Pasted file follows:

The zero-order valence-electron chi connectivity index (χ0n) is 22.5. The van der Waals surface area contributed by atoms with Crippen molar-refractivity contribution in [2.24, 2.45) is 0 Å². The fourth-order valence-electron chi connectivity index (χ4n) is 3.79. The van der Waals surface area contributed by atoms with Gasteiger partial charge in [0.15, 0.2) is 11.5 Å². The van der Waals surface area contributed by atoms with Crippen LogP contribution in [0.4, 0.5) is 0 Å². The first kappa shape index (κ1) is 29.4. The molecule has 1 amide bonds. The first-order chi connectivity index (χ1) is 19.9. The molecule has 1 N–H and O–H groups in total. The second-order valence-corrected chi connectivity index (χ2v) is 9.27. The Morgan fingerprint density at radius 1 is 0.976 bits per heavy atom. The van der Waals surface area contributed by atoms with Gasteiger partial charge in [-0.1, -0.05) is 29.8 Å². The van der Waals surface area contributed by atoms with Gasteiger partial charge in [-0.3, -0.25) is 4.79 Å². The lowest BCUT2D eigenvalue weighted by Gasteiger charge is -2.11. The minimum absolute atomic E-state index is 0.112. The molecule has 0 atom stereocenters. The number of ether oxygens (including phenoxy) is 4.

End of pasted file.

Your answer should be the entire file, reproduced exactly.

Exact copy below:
The zero-order valence-electron chi connectivity index (χ0n) is 22.5. The van der Waals surface area contributed by atoms with Crippen molar-refractivity contribution in [2.24, 2.45) is 0 Å². The fourth-order valence-electron chi connectivity index (χ4n) is 3.79. The van der Waals surface area contributed by atoms with Gasteiger partial charge in [0.15, 0.2) is 11.5 Å². The van der Waals surface area contributed by atoms with Crippen LogP contribution in [0.4, 0.5) is 0 Å². The first kappa shape index (κ1) is 29.4. The molecule has 1 amide bonds. The first-order chi connectivity index (χ1) is 19.9. The molecule has 1 N–H and O–H groups in total. The second-order valence-corrected chi connectivity index (χ2v) is 9.27. The Morgan fingerprint density at radius 1 is 0.976 bits per heavy atom. The van der Waals surface area contributed by atoms with Gasteiger partial charge in [-0.1, -0.05) is 29.8 Å². The van der Waals surface area contributed by atoms with Gasteiger partial charge in [-0.3, -0.25) is 4.79 Å². The lowest BCUT2D eigenvalue weighted by Gasteiger charge is -2.11. The minimum absolute atomic E-state index is 0.112. The molecule has 0 atom stereocenters. The number of ether oxygens (including phenoxy) is 4.